8 Biodiversity | 3 Pressures affecting biodiversity | 3.7 Clearing and fragmentation of native ecosystems
State of the Environment 2011 Committee. Australia state of the environment 2011.
Independent report to the Australian Government Minister for Sustainability, Environment, Water, Population and Communities.
Canberra: DSEWPaC, 2011.
Overall, national rates of broadscale land clearing have fallen dramatically. However, substantial clearing continues in many areas. In addition, the legacies of past land clearing will continue to operate for some decades as old trees and small remnants of native ecosystems isolated in mostly cleared landscapes die, and recruitment of new plant seedlings, fungi and animals is hindered by changed fire regimes, altered soil properties, exposure to predators and reduced ability to find mates. Addressing these legacy effects will be complex, long term and potentially expensive.
The Assessment of Australia’s terrestrial biodiversity 200815 concluded that:
… broad-scale land clearing has been largely brought under control in the jurisdictions that accounted for most of the clearing in 2002: New regulatory frameworks in Queensland and New South Wales have dramatically reduced the level of approved clearing of remnant vegetation nationally in the past five years. (p. 150)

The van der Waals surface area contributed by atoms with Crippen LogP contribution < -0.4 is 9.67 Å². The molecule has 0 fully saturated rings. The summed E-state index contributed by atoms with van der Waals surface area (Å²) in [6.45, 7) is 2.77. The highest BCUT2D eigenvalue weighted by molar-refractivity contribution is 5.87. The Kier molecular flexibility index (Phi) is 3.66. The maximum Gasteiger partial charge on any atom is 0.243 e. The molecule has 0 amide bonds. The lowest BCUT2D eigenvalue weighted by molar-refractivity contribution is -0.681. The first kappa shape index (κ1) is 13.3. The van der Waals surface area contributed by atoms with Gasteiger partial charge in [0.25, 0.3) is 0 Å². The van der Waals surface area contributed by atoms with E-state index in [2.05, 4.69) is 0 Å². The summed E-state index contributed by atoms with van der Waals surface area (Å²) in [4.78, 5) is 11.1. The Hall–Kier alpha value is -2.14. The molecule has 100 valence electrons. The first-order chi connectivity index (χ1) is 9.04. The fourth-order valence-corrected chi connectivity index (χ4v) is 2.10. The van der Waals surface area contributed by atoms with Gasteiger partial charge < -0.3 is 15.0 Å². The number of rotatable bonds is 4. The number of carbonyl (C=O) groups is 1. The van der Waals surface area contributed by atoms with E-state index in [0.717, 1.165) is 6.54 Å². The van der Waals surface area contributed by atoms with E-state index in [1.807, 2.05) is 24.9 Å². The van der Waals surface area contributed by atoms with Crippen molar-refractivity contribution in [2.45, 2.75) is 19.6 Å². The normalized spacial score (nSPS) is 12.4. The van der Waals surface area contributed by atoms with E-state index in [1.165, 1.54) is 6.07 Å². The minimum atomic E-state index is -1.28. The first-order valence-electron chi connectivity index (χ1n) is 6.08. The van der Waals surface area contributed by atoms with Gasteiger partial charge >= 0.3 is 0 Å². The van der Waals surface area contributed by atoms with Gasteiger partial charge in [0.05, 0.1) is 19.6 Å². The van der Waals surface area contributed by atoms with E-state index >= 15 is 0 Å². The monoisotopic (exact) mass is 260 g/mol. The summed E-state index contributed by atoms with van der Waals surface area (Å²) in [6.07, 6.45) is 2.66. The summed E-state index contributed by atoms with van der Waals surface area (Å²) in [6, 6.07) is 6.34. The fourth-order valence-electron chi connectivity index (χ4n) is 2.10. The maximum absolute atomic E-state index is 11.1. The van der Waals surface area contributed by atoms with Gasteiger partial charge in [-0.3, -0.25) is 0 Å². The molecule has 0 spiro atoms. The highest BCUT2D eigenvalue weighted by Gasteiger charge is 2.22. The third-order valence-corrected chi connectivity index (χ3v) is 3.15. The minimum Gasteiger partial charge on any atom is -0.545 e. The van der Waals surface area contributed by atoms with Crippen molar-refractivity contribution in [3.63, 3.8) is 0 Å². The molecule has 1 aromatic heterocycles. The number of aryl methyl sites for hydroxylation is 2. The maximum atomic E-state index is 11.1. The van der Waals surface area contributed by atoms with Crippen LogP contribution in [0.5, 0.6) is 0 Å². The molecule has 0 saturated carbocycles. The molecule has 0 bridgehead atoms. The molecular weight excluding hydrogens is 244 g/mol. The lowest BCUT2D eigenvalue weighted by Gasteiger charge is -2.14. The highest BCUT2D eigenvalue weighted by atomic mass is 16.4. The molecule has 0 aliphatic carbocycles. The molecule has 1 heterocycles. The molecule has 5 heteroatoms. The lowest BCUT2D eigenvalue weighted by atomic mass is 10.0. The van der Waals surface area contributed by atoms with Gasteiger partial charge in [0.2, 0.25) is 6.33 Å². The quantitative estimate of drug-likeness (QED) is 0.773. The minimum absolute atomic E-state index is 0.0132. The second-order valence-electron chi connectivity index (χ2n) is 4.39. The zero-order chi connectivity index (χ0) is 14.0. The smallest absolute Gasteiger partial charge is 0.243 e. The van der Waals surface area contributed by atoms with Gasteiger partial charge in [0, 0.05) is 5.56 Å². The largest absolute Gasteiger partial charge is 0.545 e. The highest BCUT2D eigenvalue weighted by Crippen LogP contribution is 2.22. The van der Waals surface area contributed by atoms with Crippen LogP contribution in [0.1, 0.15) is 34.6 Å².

While this statement remains generally true, the additional analyses reported in Chapter 5: Land reveal a slightly more complex situation:
The annual rate of forest loss in the mapped intensive-use zone over the decade to 2010 averages 1.1 million hectares (range 0.7 million – 1.5 million hectares). This loss has been offset by forest expansion averaging 1 million hectares annually (range 0.6 million – 1.3 million hectares). As a consequence, there was a small net gain of forest in Australia in 2007–10, for the first time since the early 1990s. The overall average net rate of forest change in the area mapped over the decade to 2010 was a loss of around 160 000 hectares annually. As the 2006 SoE report103 noted, ‘regrowth’ vegetation and its environmental values are generally different in many respects from the vegetation that has been cleared.
Consistent with the conclusion by the Assessment of Australia’s terrestrial biodiversity 2008, Chapter 5: Land concludes that: